Surgeons support new report highlighting ‘how children are waiting far too long for healthcare in Northern Ireland’
19 Oct 2021
The Royal College of Surgeons of England supports a new report which warns that children in Northern Ireland (NI) are waiting too long to receive specialist support and surgical treatment.
The report, published by the Northern Ireland Commissioner for Children and Young People (NICCY) today, highlights that 1 in 5 children and young people are waiting for a first or review outpatient appointment with a consultant. It also finds that 17,194 children and young people were waiting over 1 year for a first consultant outpatient appointment and 510 for over 4 years. It makes a number of key recommendations - including the need for greater transparency of data [i].
Mr Isaac Philip, Consultant Paediatric Surgeon and Regional Specialty Professional Advisor from The Royal College of Surgeons of England in Northern Ireland said: “Despite surgeons and surgical teams in Northern Ireland working extremely hard in resource-limited circumstances, children are waiting far too long for surgery. This report from NICCY shines a light on the time children in NI have to wait for hospital treatment. It reveals more than 17,000 children have waited more than a year for their first consultant appointment in paediatrics. We also know from the latest available Department of Health statistics that 864 children are waiting for paediatric surgery [ii].
“Very sadly, if there is a delay in children having an operation, it can impact their life outcomes. It is therefore vital that children receive time-appropriate health and social care support.
“Today’s report makes a number of recommendations which echo our own action plan ‘10 Steps Not 10 Years [iii]’. This includes the need for better and more transparent data on waiting lists. Forecasting patient demand is crucial to planning the recovery of surgical services, as well as helping patients understand how long they will be waiting for surgery.
“We have consistently called for COVID-light sites to be rolled out across Northern Ireland to help to protect surgery from pressures arising from winter flu or if there is another wave of COVID-19. We very much welcome the Department of Health’s plans to create two new elective hubs at Musgrave and Omagh to help address the backlog although it is unclear at this stage if paediatric services will be accommodated within these sites.
“The workforce issue affecting paediatrics is a long term problem. It requires urgent attention to increase the number of paediatric nurses and paediatric surgical nurses. Overall, there is a shortage of nurses and theatre space. We welcome the NI Department of Health’s aspiration to improve our healthcare system and we support its work in progressing a regional approach to healthcare. The fact remains that we must prioritise helping more children to get the surgery, and hospital treatment, they desperately need.”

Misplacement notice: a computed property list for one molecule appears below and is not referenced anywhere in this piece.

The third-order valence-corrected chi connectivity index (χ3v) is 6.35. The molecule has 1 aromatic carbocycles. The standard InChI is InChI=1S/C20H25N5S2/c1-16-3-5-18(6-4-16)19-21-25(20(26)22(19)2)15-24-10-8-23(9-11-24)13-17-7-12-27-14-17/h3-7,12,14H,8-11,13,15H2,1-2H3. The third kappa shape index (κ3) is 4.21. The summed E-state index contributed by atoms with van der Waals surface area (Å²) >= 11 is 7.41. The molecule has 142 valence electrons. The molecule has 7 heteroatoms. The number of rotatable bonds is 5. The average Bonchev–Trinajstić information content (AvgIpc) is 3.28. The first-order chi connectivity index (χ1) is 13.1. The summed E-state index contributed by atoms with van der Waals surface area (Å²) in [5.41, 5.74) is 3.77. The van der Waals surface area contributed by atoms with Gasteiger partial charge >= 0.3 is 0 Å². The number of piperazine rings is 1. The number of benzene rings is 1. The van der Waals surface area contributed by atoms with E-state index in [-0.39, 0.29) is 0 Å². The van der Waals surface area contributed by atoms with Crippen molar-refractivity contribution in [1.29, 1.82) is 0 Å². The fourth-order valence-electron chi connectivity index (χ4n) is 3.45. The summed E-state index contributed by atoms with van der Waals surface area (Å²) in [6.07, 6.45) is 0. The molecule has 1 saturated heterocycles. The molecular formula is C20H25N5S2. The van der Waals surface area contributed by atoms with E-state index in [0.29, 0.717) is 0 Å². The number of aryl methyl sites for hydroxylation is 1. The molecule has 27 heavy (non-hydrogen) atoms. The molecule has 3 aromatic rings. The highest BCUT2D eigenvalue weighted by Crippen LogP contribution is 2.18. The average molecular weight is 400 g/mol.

- [i] A call for greater transparency of data and moving towards the Referral to Treatment (RTT) system was highlighted in New Decade New Approach January 2020 document and also the Department of Health’s June 2021 Elective Care Framework (ECF).
- [ii] DOH Inpatient Waiting Time quarterly statistics April to June 2021 https://www.health-ni.gov.uk/sites/default/files/publications/health/hs-niwts-inpatient-waiting-times-q1-21-22.pdf
- [iii] 10 Steps Not 10 Years Northern Ireland Surgical Recovery Action Plan https://www.rcseng.ac.uk/about-the-rcs/government-relations-and-consultation/position-statements-and-reports/action-plan-for-northern-ireland/
The Royal College of Surgeons of England is represented in Northern Ireland by a Professional Board of 20 surgeons reflecting the specialty areas of: Neurosurgery, ENT, Paediatrics, General Surgery, Trauma and Orthopaedics, Plastics, Urology, Vascular, Cardiothoracic and OMFS. The Board includes regional specialty advisors, Association of Surgeons in Training (ASiT), QUB Medical School Surgical Society, NIMDTA Head of the School of Surgery and an RCS England Council member. The purpose of the Board is to improve surgical outcomes for patients, advocate locally and support the dissemination of good practice and professional guidance.
The Royal College of Surgeons of England is a professional membership organisation and registered charity, which exists to advance surgical standards and improve patient care. For more information, please contact the RCS Press Office:
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